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Little Switches Add Up to Big Cuts in Mercury Pollution
Release Date: 08/11/2006
Contact Information: John Millett, (202) 564-4355 / firstname.lastname@example.org
(Washington, D.C. - Aug. 11, 2006) EPA announced a national program today that will help cut mercury air emissions by up to 75 tons over the next 15 years. The National Vehicle Mercury Switch Recovery Program is designed to remove mercury-containing light switches from scrap vehicles before the vehicles are flattened, shredded, and melted to make new steel.
"President Bush understands that removing these little switches will lead to big mercury reductions," said Administrator Stephen L. Johnson. "This collaboration strengthens the United States' position as the worldwide leader in reducing mercury pollution."
Although the U.S. automobile industry halted use of mercury-containing light switches in 2002, an estimated 67.5 million switches are currently in use in older vehicles and available for recovery. Each year, the steel industry recycles more than 14 million tons of steel from scrap vehicles, the equivalent to nearly 13.5 million new automobiles, making vehicles the most recycled consumer product and the steel industry one of the largest consumers of recycled materials in the world.
Together with existing state mercury switch recovery efforts, this program will significantly reduce mercury air emissions from the furnaces used in steel making -- the fourth leading source in the United States after coal-fired utility boilers, industrial boilers and gold mining. Under the program, automobile dismantlers will remove the mercury-containing light switches from scrap vehicles prior to the vehicles being flattened and then shredded at scrap recycling facilities. The program will also provide a financial incentive for those who remove mercury switches.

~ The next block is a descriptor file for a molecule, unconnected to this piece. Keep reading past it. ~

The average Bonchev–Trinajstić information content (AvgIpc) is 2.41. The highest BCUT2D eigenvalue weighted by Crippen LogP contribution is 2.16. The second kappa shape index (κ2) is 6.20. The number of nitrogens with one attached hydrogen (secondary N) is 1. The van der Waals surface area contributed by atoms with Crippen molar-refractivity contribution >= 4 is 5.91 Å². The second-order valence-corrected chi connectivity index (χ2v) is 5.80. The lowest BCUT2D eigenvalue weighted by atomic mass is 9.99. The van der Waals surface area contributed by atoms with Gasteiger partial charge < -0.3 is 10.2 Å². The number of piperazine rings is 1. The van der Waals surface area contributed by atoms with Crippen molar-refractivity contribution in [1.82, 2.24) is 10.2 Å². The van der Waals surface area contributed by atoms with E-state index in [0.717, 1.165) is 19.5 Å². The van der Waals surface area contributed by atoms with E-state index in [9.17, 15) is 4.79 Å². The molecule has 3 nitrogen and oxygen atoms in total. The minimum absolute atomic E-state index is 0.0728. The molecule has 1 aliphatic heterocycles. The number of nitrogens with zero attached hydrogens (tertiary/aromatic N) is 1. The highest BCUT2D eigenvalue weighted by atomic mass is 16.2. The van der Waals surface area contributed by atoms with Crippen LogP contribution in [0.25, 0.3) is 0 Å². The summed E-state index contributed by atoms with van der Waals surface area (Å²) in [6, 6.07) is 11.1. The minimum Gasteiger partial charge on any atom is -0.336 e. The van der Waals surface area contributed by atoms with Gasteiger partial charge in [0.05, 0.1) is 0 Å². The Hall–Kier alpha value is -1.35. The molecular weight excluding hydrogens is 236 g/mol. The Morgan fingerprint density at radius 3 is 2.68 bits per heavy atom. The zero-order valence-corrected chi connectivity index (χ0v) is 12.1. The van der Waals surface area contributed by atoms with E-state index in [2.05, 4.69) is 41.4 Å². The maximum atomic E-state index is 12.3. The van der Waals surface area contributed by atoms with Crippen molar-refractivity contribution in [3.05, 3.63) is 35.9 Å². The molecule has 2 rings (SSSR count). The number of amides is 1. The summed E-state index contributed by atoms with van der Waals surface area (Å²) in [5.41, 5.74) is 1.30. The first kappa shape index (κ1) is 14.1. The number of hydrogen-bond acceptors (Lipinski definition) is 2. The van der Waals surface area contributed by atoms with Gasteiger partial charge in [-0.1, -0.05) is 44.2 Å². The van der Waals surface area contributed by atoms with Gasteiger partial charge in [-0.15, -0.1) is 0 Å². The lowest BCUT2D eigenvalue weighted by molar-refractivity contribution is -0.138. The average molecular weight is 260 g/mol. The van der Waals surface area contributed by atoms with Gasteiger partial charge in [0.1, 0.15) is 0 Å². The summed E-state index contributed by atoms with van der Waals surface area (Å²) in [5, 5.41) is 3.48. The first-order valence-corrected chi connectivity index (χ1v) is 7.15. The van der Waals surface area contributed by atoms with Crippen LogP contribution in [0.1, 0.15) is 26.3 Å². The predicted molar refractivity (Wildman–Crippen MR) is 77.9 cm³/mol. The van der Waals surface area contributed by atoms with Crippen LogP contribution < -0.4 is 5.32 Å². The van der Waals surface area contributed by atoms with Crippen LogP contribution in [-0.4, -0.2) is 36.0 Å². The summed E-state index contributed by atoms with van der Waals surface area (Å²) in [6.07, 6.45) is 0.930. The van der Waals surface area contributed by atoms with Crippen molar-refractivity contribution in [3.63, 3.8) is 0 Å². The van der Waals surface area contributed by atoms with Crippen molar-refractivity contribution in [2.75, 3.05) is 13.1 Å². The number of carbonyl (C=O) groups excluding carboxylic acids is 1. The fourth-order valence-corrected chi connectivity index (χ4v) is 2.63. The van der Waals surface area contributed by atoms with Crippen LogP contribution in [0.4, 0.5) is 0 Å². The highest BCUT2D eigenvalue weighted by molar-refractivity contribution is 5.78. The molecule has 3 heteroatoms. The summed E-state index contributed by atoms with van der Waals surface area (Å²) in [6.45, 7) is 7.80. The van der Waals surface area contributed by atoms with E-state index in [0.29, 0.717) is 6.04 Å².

Domestic releases and uses of mercury have decreased significantly over the last 25 years. U.S. mercury air emissions have been reduced by 45 percent since 1990, and mercury use in products and processes decreased 83 percent between 1980 and 1997. Recent efforts to further cut mercury emissions have targeted industrial boilers, chlorine production facilities and a Bush Administration regulation that, for the first time, will achieve a 70 percent reduction in mercury emissions from coal-fired power plants, when fully implemented. EPA now has standards in place limiting mercury air releases from most major known industrial sources in the United States.
The National Vehicle Mercury Switch Recovery Program is the result of a two-year collaborative effort involving EPA, the End of Life Vehicle Solutions Corporation, the American Iron and Steel Institute, the Steel Manufacturers Association, the Institute of Scrap Recycling Industries, the Automotive Recyclers Association, Environmental Defense, the Ecology Center (Ann Arbor), and representatives of the Environmental Council of the States. EPA and these stakeholders announced the program at an event in Chicago to mark the signing of the agreement which establishes the program. The event was held at Bionic Auto Parts and Sales Inc., an automobile recycling facility in Chicago, Ill.
More information about the National Vehicle Mercury Switch Recovery Program and additional mercury reduction efforts: https://www.epa.gov/mercury/switch.htm
More information about state and local mercury switch removal programs: https://www.epa.gov/epaoswer/hazwaste/mercury/carswich.htm